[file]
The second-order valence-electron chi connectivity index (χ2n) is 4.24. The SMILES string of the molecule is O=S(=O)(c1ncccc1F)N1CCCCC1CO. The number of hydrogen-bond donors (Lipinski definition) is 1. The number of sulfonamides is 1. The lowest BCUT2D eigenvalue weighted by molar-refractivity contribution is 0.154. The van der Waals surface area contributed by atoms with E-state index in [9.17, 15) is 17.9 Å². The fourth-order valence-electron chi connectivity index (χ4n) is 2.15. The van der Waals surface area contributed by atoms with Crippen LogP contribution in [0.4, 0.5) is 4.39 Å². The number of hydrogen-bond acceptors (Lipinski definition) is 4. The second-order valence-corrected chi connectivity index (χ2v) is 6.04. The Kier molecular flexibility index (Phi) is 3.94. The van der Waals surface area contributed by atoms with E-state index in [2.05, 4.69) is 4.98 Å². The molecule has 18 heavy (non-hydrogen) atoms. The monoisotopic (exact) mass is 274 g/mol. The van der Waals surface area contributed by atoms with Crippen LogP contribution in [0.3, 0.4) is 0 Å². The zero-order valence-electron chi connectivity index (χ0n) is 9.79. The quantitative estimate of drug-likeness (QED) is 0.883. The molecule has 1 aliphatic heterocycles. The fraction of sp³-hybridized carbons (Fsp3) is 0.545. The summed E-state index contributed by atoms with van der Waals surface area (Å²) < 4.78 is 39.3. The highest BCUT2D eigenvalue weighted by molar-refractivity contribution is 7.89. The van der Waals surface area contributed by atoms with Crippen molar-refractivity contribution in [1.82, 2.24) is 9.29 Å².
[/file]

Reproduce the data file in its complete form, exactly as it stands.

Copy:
The second-order valence-electron chi connectivity index (χ2n) is 4.24. The SMILES string of the molecule is O=S(=O)(c1ncccc1F)N1CCCCC1CO. The number of hydrogen-bond donors (Lipinski definition) is 1. The number of sulfonamides is 1. The lowest BCUT2D eigenvalue weighted by molar-refractivity contribution is 0.154. The van der Waals surface area contributed by atoms with E-state index in [9.17, 15) is 17.9 Å². The fourth-order valence-electron chi connectivity index (χ4n) is 2.15. The van der Waals surface area contributed by atoms with Crippen LogP contribution in [0.4, 0.5) is 4.39 Å². The number of hydrogen-bond acceptors (Lipinski definition) is 4. The second-order valence-corrected chi connectivity index (χ2v) is 6.04. The Kier molecular flexibility index (Phi) is 3.94. The van der Waals surface area contributed by atoms with E-state index in [2.05, 4.69) is 4.98 Å². The molecule has 18 heavy (non-hydrogen) atoms. The monoisotopic (exact) mass is 274 g/mol. The van der Waals surface area contributed by atoms with Crippen LogP contribution in [0.3, 0.4) is 0 Å². The zero-order valence-electron chi connectivity index (χ0n) is 9.79. The quantitative estimate of drug-likeness (QED) is 0.883. The molecule has 1 aliphatic heterocycles. The fraction of sp³-hybridized carbons (Fsp3) is 0.545. The summed E-state index contributed by atoms with van der Waals surface area (Å²) < 4.78 is 39.3. The highest BCUT2D eigenvalue weighted by molar-refractivity contribution is 7.89. The van der Waals surface area contributed by atoms with Crippen molar-refractivity contribution in [1.82, 2.24) is 9.29 Å².